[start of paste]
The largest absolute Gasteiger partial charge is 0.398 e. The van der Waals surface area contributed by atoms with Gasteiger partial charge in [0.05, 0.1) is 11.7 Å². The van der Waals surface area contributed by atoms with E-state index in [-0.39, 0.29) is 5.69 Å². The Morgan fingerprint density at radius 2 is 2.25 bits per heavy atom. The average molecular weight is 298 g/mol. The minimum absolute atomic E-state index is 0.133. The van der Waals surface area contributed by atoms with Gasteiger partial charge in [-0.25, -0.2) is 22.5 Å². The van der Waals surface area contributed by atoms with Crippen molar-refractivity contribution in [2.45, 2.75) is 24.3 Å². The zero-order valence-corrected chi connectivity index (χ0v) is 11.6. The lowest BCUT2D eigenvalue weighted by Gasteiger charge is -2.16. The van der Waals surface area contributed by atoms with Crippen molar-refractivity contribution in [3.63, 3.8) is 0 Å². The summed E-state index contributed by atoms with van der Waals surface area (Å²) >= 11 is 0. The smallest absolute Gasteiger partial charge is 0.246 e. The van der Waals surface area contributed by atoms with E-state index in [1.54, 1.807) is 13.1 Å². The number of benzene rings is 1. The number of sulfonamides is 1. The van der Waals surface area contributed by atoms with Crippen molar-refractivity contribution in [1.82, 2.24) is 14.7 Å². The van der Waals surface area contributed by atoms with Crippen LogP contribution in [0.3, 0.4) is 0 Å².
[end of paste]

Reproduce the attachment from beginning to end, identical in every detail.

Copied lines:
The largest absolute Gasteiger partial charge is 0.398 e. The van der Waals surface area contributed by atoms with Gasteiger partial charge in [0.05, 0.1) is 11.7 Å². The van der Waals surface area contributed by atoms with E-state index in [-0.39, 0.29) is 5.69 Å². The Morgan fingerprint density at radius 2 is 2.25 bits per heavy atom. The average molecular weight is 298 g/mol. The minimum absolute atomic E-state index is 0.133. The van der Waals surface area contributed by atoms with Gasteiger partial charge in [-0.25, -0.2) is 22.5 Å². The van der Waals surface area contributed by atoms with Crippen molar-refractivity contribution in [2.45, 2.75) is 24.3 Å². The zero-order valence-corrected chi connectivity index (χ0v) is 11.6. The lowest BCUT2D eigenvalue weighted by Gasteiger charge is -2.16. The van der Waals surface area contributed by atoms with Crippen molar-refractivity contribution in [3.63, 3.8) is 0 Å². The summed E-state index contributed by atoms with van der Waals surface area (Å²) >= 11 is 0. The smallest absolute Gasteiger partial charge is 0.246 e. The van der Waals surface area contributed by atoms with E-state index in [1.54, 1.807) is 13.1 Å². The number of benzene rings is 1. The number of sulfonamides is 1. The van der Waals surface area contributed by atoms with Crippen molar-refractivity contribution in [1.82, 2.24) is 14.7 Å². The van der Waals surface area contributed by atoms with Crippen LogP contribution in [0.3, 0.4) is 0 Å².